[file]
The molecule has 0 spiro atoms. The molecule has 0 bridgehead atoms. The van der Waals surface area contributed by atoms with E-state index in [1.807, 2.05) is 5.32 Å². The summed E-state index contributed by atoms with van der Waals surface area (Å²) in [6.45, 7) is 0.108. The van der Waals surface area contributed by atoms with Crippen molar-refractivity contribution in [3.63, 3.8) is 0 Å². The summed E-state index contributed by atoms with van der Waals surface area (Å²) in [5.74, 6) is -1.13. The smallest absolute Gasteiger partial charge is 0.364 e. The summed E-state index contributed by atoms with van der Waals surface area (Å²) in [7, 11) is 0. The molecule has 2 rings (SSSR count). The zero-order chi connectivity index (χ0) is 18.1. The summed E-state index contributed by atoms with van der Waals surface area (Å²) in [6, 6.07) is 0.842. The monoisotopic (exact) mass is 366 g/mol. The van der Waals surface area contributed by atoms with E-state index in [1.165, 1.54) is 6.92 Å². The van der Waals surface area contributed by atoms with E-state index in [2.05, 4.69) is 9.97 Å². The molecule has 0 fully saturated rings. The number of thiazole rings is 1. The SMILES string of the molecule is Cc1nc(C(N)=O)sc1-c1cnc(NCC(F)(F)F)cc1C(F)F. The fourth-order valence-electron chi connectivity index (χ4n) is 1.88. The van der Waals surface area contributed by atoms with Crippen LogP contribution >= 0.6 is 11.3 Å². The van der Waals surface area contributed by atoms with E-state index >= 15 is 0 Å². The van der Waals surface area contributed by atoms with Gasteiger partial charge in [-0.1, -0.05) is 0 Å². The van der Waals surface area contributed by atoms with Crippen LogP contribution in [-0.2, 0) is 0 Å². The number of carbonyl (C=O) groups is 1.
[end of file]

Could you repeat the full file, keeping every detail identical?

The molecule has 0 spiro atoms. The molecule has 0 bridgehead atoms. The van der Waals surface area contributed by atoms with E-state index in [1.807, 2.05) is 5.32 Å². The summed E-state index contributed by atoms with van der Waals surface area (Å²) in [6.45, 7) is 0.108. The van der Waals surface area contributed by atoms with Crippen molar-refractivity contribution in [3.63, 3.8) is 0 Å². The summed E-state index contributed by atoms with van der Waals surface area (Å²) in [5.74, 6) is -1.13. The smallest absolute Gasteiger partial charge is 0.364 e. The summed E-state index contributed by atoms with van der Waals surface area (Å²) in [7, 11) is 0. The molecule has 2 rings (SSSR count). The zero-order chi connectivity index (χ0) is 18.1. The summed E-state index contributed by atoms with van der Waals surface area (Å²) in [6, 6.07) is 0.842. The monoisotopic (exact) mass is 366 g/mol. The van der Waals surface area contributed by atoms with E-state index in [1.165, 1.54) is 6.92 Å². The van der Waals surface area contributed by atoms with E-state index in [2.05, 4.69) is 9.97 Å². The molecule has 0 fully saturated rings. The number of thiazole rings is 1. The SMILES string of the molecule is Cc1nc(C(N)=O)sc1-c1cnc(NCC(F)(F)F)cc1C(F)F. The fourth-order valence-electron chi connectivity index (χ4n) is 1.88. The van der Waals surface area contributed by atoms with Crippen LogP contribution >= 0.6 is 11.3 Å². The van der Waals surface area contributed by atoms with E-state index >= 15 is 0 Å². The van der Waals surface area contributed by atoms with Gasteiger partial charge in [-0.1, -0.05) is 0 Å². The van der Waals surface area contributed by atoms with Crippen LogP contribution in [-0.2, 0) is 0 Å². The number of carbonyl (C=O) groups is 1.